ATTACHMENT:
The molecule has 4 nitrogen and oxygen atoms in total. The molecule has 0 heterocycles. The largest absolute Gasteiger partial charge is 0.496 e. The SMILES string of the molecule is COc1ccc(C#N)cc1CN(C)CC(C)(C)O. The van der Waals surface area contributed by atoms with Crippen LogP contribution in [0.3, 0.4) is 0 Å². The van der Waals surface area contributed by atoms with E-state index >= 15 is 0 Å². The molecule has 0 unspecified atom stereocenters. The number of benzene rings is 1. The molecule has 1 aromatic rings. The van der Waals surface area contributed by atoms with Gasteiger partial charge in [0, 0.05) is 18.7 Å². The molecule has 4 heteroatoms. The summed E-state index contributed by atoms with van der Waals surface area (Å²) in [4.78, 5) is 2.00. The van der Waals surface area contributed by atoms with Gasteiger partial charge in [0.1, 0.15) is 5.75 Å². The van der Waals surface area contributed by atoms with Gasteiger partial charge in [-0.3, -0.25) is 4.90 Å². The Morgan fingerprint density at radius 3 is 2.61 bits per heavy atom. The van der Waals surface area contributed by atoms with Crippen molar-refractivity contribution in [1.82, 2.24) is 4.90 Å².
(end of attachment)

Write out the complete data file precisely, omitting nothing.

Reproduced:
The molecule has 4 nitrogen and oxygen atoms in total. The molecule has 0 heterocycles. The largest absolute Gasteiger partial charge is 0.496 e. The SMILES string of the molecule is COc1ccc(C#N)cc1CN(C)CC(C)(C)O. The van der Waals surface area contributed by atoms with Crippen LogP contribution in [0.3, 0.4) is 0 Å². The van der Waals surface area contributed by atoms with E-state index >= 15 is 0 Å². The molecule has 0 unspecified atom stereocenters. The number of benzene rings is 1. The molecule has 1 aromatic rings. The van der Waals surface area contributed by atoms with Gasteiger partial charge in [0, 0.05) is 18.7 Å². The molecule has 4 heteroatoms. The summed E-state index contributed by atoms with van der Waals surface area (Å²) in [4.78, 5) is 2.00. The van der Waals surface area contributed by atoms with Gasteiger partial charge in [0.1, 0.15) is 5.75 Å². The van der Waals surface area contributed by atoms with Gasteiger partial charge in [-0.3, -0.25) is 4.90 Å². The Morgan fingerprint density at radius 3 is 2.61 bits per heavy atom. The van der Waals surface area contributed by atoms with Crippen molar-refractivity contribution in [1.82, 2.24) is 4.90 Å².